So, you want to be a composer? Congrats! I’ll have to admit that it takes a lot of courage to follow your passion because compared to the other conventional careers, this is still considered uncharted territory shrouded in uncertainty and unpredictability. You can easily find award winning veteran composers giving advice all over the internet and in real life, they are good at raising spirits and giving hope, but are usually not specific and rarely practical, in my opinion.
More often than not, aspiring composers often find themselves not knowing where to start and what their available options are. Even working composers often find themselves hitting dead ends and not able to advance their careers to the heights they deserve to be at.
The following are what I believe are the 6 most important steps to being a successful composer:
Step 1: Understanding yourself
Deciding to be a composer is the easiest part. Given the vast online resources and easily accessible/inexpensive tools, even an 8 year old can be a composer. All it takes is a burning desire, some role models and a little tech savviness. But, as with most things in life, it’s a little simplistic to just generalize without factoring other practical considerations.
There are many types of composers, a “I can write anything” type versatile composer, a film composer, tv composer, video game composer, advertising composer, a traditional manuscript scribbling composer, a digital composer etc etc
I’ve seen many instances where people who think they want to be composers, but ended up figuring out that they are in fact not wanting to be composers. Instead, they end up being an arranger, midi-mockup programmer, sound designer or even audio engineer among others.
There’s nothing wrong in making a couple twist and turns during our long career journey - As a matter of fact, that’s what happened to me! The sooner you find out which path works for you, you’ll have the added advantage of planning and execution way sooner than any of your peers and potential competitors.
That is why, step #1 is to understand yourself and what you envision yourself to become. Take some time for deep thoughts and some soul searching. The sooner you can answer this question, the sooner you can plan out your career path to achieve the successes you so greatly desire and deserve.
Step 2: Understanding the market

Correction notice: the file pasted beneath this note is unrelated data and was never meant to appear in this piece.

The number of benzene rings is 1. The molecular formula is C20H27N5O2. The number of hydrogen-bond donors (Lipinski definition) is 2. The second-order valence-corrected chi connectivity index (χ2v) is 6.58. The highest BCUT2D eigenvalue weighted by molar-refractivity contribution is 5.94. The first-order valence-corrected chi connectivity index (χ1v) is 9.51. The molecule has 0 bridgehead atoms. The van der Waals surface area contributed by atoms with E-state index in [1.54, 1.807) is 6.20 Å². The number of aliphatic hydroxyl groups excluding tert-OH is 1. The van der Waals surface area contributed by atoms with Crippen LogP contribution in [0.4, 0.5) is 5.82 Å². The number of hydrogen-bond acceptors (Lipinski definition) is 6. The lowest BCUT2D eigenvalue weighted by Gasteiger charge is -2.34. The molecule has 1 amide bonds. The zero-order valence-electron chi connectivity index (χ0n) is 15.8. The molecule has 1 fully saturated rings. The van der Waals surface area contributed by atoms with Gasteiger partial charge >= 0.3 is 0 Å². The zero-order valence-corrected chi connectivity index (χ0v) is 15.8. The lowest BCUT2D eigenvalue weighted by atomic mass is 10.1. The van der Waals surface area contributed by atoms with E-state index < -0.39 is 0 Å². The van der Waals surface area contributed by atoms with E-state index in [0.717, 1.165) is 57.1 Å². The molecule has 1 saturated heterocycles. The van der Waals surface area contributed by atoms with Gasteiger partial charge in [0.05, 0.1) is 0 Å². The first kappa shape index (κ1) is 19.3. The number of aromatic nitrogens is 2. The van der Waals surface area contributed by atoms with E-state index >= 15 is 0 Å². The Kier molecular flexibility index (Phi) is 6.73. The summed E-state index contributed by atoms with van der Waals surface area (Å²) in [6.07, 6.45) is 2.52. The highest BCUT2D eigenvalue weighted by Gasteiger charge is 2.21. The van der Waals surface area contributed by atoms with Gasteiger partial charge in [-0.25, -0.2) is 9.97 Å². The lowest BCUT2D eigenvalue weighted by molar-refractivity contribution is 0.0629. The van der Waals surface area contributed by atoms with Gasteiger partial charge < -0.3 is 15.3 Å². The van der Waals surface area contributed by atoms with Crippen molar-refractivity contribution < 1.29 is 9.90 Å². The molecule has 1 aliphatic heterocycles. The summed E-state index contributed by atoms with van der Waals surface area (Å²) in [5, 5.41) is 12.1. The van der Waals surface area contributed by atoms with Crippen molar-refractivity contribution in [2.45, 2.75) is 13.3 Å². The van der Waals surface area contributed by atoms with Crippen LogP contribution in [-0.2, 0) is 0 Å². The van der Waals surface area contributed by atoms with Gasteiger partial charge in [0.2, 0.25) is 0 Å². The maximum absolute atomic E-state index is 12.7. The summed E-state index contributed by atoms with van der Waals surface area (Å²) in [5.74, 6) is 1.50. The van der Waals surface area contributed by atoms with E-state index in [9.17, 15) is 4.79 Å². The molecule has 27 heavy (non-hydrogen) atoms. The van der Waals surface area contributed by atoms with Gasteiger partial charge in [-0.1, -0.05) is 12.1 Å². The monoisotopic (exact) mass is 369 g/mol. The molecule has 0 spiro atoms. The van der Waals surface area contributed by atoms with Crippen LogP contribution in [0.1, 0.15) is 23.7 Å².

This step is what most aspiring composers almost NEVER take into consideration - As a matter of fact, it is the primary cause why many talented composers never make it. Understanding the market you wish to operate in is crucial to your success - I’d say it’s just as important as your compositional craft or possibly more important. I know many “average” composers who do really well because of their understanding of the market and a great many talented composers who never get work because of their lack of understanding about the market.
The problem is that most artist/musicians/composers indulge themselves too deeply into the art and craft and neglect the business aspects altogether - I partly blame institutions for the lack of mandatory market/business related awareness. There’s nothing wrong in being heavily indulged into your craft - It just shows you’re passionate, and that’s good! But what’s really important is the need to strike a balance with the other aspects.
Step 3: Understanding the “composition” of a successful composer.
A successful composer’s career is composed of the following aspects of this pie chart:
Based on personal experience and study of other successful composers, a composer’s career can be measured by 4 primary indicators: Compositional Skills, Versatility, Network and Business Savviness.
Notice how the 2 largest portions have nothing to do with music itself? That’s because just like any commercial transaction, music is a product - Your product, and you’re the salesperson tasked with selling it. You may have the best product in the world, but if you lack the skills to entice people into buying, it doesn’t have much commercial value.
There’re many ways to sell your product….or any product for that matter really.
A successful composer is one that is well aware of the power of salesmanship. If you look at the most successful composers around, chances are that they are amazing salespeople themselves. We don’t have to look far, Hans Zimmer is the best example. I’m sure any of us can easily find composers who are “better” than him, but no one sells music like he does - This we will discuss in a separate topic.
Of course, there are many other ways to becoming a successful composer. For example, if you happen to naturally lack the business/sales acumen, there are always other options such as using the services of agents, online platforms etc. The chart layout is probably not going to change in the near future, so if you know which aspects you’re lacking in particular, you can either fill the void yourself or get someone else to do it for you.
Step 4: Do you need formal education?
Short answer: Not necessarily, but it does help. Think of it as a video game DLC that lets you start at level 40 with +10 Intelligence and +8 Employability.